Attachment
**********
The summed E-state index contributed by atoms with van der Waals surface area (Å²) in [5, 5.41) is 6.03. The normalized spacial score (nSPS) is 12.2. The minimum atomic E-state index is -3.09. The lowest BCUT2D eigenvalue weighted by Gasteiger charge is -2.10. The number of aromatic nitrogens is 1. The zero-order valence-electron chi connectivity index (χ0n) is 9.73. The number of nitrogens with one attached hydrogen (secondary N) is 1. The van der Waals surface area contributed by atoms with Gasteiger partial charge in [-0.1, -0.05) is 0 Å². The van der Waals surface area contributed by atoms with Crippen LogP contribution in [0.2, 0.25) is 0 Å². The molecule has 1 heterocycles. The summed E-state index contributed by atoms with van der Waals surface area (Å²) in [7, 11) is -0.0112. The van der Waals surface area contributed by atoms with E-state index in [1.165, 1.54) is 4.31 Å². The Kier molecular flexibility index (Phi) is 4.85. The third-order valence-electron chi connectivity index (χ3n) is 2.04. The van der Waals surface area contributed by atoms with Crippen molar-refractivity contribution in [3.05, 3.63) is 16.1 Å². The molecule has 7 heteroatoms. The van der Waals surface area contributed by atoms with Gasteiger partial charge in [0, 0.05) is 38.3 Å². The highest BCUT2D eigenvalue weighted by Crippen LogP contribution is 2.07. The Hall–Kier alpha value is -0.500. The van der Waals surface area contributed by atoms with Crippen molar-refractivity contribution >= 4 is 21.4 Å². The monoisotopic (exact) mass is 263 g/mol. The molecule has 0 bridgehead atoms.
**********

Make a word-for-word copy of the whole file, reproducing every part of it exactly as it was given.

The summed E-state index contributed by atoms with van der Waals surface area (Å²) in [5, 5.41) is 6.03. The normalized spacial score (nSPS) is 12.2. The minimum atomic E-state index is -3.09. The lowest BCUT2D eigenvalue weighted by Gasteiger charge is -2.10. The number of aromatic nitrogens is 1. The zero-order valence-electron chi connectivity index (χ0n) is 9.73. The number of nitrogens with one attached hydrogen (secondary N) is 1. The van der Waals surface area contributed by atoms with Gasteiger partial charge in [-0.1, -0.05) is 0 Å². The van der Waals surface area contributed by atoms with Crippen LogP contribution in [0.2, 0.25) is 0 Å². The molecule has 1 heterocycles. The summed E-state index contributed by atoms with van der Waals surface area (Å²) in [7, 11) is -0.0112. The van der Waals surface area contributed by atoms with E-state index in [1.165, 1.54) is 4.31 Å². The Kier molecular flexibility index (Phi) is 4.85. The third-order valence-electron chi connectivity index (χ3n) is 2.04. The van der Waals surface area contributed by atoms with Crippen molar-refractivity contribution in [3.05, 3.63) is 16.1 Å². The molecule has 7 heteroatoms. The van der Waals surface area contributed by atoms with Gasteiger partial charge in [0, 0.05) is 38.3 Å². The highest BCUT2D eigenvalue weighted by Crippen LogP contribution is 2.07. The Hall–Kier alpha value is -0.500. The van der Waals surface area contributed by atoms with Crippen molar-refractivity contribution >= 4 is 21.4 Å². The monoisotopic (exact) mass is 263 g/mol. The molecule has 0 bridgehead atoms.